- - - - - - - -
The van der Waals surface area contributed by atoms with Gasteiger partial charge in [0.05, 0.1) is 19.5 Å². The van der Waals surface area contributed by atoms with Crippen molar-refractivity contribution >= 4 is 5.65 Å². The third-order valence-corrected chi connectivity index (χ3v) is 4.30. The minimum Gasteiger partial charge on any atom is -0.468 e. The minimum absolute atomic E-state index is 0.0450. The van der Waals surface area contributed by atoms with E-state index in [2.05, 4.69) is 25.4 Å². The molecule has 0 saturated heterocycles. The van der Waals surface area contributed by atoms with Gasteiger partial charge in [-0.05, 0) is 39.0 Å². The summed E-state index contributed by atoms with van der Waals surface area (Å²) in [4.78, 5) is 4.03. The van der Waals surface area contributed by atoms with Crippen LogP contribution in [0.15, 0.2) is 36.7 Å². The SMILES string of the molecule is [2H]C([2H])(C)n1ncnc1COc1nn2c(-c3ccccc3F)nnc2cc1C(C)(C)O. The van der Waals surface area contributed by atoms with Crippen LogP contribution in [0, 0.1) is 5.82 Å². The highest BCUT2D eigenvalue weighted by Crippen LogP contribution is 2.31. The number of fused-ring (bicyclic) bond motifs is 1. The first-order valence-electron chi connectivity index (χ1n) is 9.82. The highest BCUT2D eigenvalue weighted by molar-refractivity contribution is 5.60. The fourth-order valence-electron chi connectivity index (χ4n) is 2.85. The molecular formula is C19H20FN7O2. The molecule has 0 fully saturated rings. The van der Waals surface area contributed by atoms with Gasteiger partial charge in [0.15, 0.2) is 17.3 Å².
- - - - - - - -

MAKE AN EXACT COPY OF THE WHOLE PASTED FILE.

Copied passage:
The van der Waals surface area contributed by atoms with Gasteiger partial charge in [0.05, 0.1) is 19.5 Å². The van der Waals surface area contributed by atoms with Crippen molar-refractivity contribution >= 4 is 5.65 Å². The third-order valence-corrected chi connectivity index (χ3v) is 4.30. The minimum Gasteiger partial charge on any atom is -0.468 e. The minimum absolute atomic E-state index is 0.0450. The van der Waals surface area contributed by atoms with E-state index in [2.05, 4.69) is 25.4 Å². The molecule has 0 saturated heterocycles. The van der Waals surface area contributed by atoms with Gasteiger partial charge in [-0.05, 0) is 39.0 Å². The summed E-state index contributed by atoms with van der Waals surface area (Å²) in [4.78, 5) is 4.03. The van der Waals surface area contributed by atoms with Crippen LogP contribution in [0.15, 0.2) is 36.7 Å². The SMILES string of the molecule is [2H]C([2H])(C)n1ncnc1COc1nn2c(-c3ccccc3F)nnc2cc1C(C)(C)O. The van der Waals surface area contributed by atoms with Crippen LogP contribution in [0, 0.1) is 5.82 Å². The highest BCUT2D eigenvalue weighted by Crippen LogP contribution is 2.31. The number of fused-ring (bicyclic) bond motifs is 1. The first-order valence-electron chi connectivity index (χ1n) is 9.82. The highest BCUT2D eigenvalue weighted by molar-refractivity contribution is 5.60. The fourth-order valence-electron chi connectivity index (χ4n) is 2.85. The molecular formula is C19H20FN7O2. The molecule has 0 fully saturated rings. The van der Waals surface area contributed by atoms with Gasteiger partial charge in [0.15, 0.2) is 17.3 Å².